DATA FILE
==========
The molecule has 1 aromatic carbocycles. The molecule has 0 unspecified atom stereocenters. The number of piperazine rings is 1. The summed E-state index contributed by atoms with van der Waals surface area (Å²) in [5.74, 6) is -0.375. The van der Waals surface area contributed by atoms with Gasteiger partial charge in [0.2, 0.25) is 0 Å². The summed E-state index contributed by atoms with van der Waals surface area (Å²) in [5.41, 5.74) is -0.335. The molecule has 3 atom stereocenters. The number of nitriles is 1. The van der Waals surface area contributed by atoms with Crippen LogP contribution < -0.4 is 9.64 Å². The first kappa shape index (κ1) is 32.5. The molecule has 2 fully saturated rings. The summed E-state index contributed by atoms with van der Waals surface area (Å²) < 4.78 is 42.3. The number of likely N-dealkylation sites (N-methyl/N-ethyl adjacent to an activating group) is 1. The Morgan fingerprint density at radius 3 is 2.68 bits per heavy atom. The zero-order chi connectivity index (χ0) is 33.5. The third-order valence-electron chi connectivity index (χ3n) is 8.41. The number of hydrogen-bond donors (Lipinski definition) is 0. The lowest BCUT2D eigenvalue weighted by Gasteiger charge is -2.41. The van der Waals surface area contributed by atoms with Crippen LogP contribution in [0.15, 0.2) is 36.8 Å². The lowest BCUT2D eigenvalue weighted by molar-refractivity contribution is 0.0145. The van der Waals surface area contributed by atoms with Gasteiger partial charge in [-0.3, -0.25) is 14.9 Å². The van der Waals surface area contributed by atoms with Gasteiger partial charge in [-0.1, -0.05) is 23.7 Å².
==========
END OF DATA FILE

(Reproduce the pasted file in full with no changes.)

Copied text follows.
The molecule has 1 aromatic carbocycles. The molecule has 0 unspecified atom stereocenters. The number of piperazine rings is 1. The summed E-state index contributed by atoms with van der Waals surface area (Å²) in [5.74, 6) is -0.375. The van der Waals surface area contributed by atoms with Gasteiger partial charge in [0.2, 0.25) is 0 Å². The summed E-state index contributed by atoms with van der Waals surface area (Å²) in [5.41, 5.74) is -0.335. The molecule has 3 atom stereocenters. The number of nitriles is 1. The van der Waals surface area contributed by atoms with Crippen LogP contribution < -0.4 is 9.64 Å². The first kappa shape index (κ1) is 32.5. The molecule has 2 fully saturated rings. The summed E-state index contributed by atoms with van der Waals surface area (Å²) < 4.78 is 42.3. The number of likely N-dealkylation sites (N-methyl/N-ethyl adjacent to an activating group) is 1. The Morgan fingerprint density at radius 3 is 2.68 bits per heavy atom. The zero-order chi connectivity index (χ0) is 33.5. The third-order valence-electron chi connectivity index (χ3n) is 8.41. The number of hydrogen-bond donors (Lipinski definition) is 0. The lowest BCUT2D eigenvalue weighted by Gasteiger charge is -2.41. The van der Waals surface area contributed by atoms with Crippen LogP contribution in [0.15, 0.2) is 36.8 Å². The lowest BCUT2D eigenvalue weighted by molar-refractivity contribution is 0.0145. The van der Waals surface area contributed by atoms with Gasteiger partial charge in [-0.3, -0.25) is 14.9 Å². The van der Waals surface area contributed by atoms with Gasteiger partial charge in [-0.1, -0.05) is 23.7 Å².